A test of the calcium hypothesis of Alzheimers disease

Project: Research project

Description

The calcium hypothesis of Alzheimer’s disease (AD) posits that dysregulation of calcium homeostasis is the point of convergence of the many factors risk factors and molecular mechanisms that lead to development of AD and its associated neurodegeneration. A corollary of the calcium hypothesis of AD is that restoration of calcium homeostasis will ameliorate AD pathophysiology and reverse neuronal dysfunction. Surprisingly, despite being nearly 3 decades old, this hypothesis has not been definitively tested in vivo. We propose to directly test the calcium hypothesis by normalizing resting free intracellular calcium levels through exogenous expression of the simple calcium buffer proteins calbindin-9Dk and parvalbumin-α in the brains of 5XFAD mice, a model of amyloid pathology in AD. In Aim 1, we will determine if increasing calcium buffering in the brains of amyloid plaque-containing 5XFAD mice can restore electrophysiological and cognitive impairments. In Aim 2, we will determine if reduced resting free calcium cures the dystrophic axons and neurites that develop around plaques and likely contribute to neuronal dysfunction and increased amyloid generation. Two adeno-associated viruses will be co-injected into the ventricles of postnatal P0 mouse pups, resulting in viral transduction throughout the brain and lifelong transgene expression. One virus expresses the calcium sensor GCaMP6 from the calmodulin kinase II (CaMKII) promoter, which drives expression in the excitatory neurons of the forebrain. The second virus co-expresses mCherry and a calcium buffer protein (either calbindin-9Dk or parvalbumin-α) under the control of a tetracycline-off (TetO) promoter. In mice that express the tetracycline transactivator protein (tTA) under the control of a CaMKII promoter, the calcium buffer protein and mCherry will be expressed in the same population of cells as the calcium sensor GCaMP6 in the absence of the tetracycline analog doxycycline (dox). The pregnant mothers and offspring will be fed dox-containing chow until 6 months of age while the plaques develop. Mice will then be implanted with a cranial window to allow repeated in vivo multiphoton imaging of calcium levels, as measured by GCaMP6 fluorescence, in the dystrophic neurites around plaques. After baseline calcium levels have been measured, we will discontinue the dox diet to induce calcium buffer protein expression and monitor calcium levels and dystrophies by mulitphoton microscopy for several weeks. Four weeks after induction, memory performance will be assessed in the Morris water maze, fear conditioning and the Y-maze, hippocampal memory tasks in which the 5XFAD mouse is impaired. At the end of behavioral testing, electrophysiology will be performed to measure the afterhyperpolarization (AHP), which is increased in aged 5XFAD mice and correlates with impaired memory. We predict that increased calcium buffering will “heal” the dystrophic neurites and improve electrophysiological and cognitive functions, providing strong support for the calcium hypothesis, and validate the use of calcium-reducing therapeutics in AD.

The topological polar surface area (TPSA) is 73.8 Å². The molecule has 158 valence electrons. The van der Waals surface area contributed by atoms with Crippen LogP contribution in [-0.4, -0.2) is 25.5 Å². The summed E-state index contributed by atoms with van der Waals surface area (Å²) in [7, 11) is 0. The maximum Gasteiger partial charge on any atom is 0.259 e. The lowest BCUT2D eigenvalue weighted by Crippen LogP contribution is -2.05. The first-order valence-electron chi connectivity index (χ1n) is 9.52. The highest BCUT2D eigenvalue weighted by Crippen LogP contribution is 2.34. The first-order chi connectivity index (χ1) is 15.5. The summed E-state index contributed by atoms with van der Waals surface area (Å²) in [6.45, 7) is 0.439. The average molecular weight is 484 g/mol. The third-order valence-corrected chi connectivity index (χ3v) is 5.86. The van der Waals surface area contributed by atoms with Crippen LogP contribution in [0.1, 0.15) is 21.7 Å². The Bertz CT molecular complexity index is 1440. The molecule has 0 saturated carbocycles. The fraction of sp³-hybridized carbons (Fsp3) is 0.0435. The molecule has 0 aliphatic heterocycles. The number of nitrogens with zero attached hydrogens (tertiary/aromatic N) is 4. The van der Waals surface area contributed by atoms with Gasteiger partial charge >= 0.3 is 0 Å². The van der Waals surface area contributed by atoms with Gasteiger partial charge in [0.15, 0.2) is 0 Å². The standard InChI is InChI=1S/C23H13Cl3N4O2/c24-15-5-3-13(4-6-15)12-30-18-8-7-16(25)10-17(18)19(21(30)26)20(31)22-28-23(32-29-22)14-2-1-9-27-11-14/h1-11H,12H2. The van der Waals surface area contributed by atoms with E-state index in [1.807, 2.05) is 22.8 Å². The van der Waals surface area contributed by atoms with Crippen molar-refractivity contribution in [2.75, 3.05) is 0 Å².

StatusActive
Effective start/end date8/15/185/31/20

Funding

  • National Institute on Aging (1R21AG060267-01)

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Alzheimer Disease
Calcium
Doxycycline
Buffers
Neurites
Tetracycline
Calbindins
Parvalbumins
Calcium-Calmodulin-Dependent Protein Kinases
Proteins
Amyloid
Brain
Homeostasis
Viruses
Dependovirus
Trans-Activators
Electrophysiology
Amyloid Plaques
Prosencephalon
Transgenes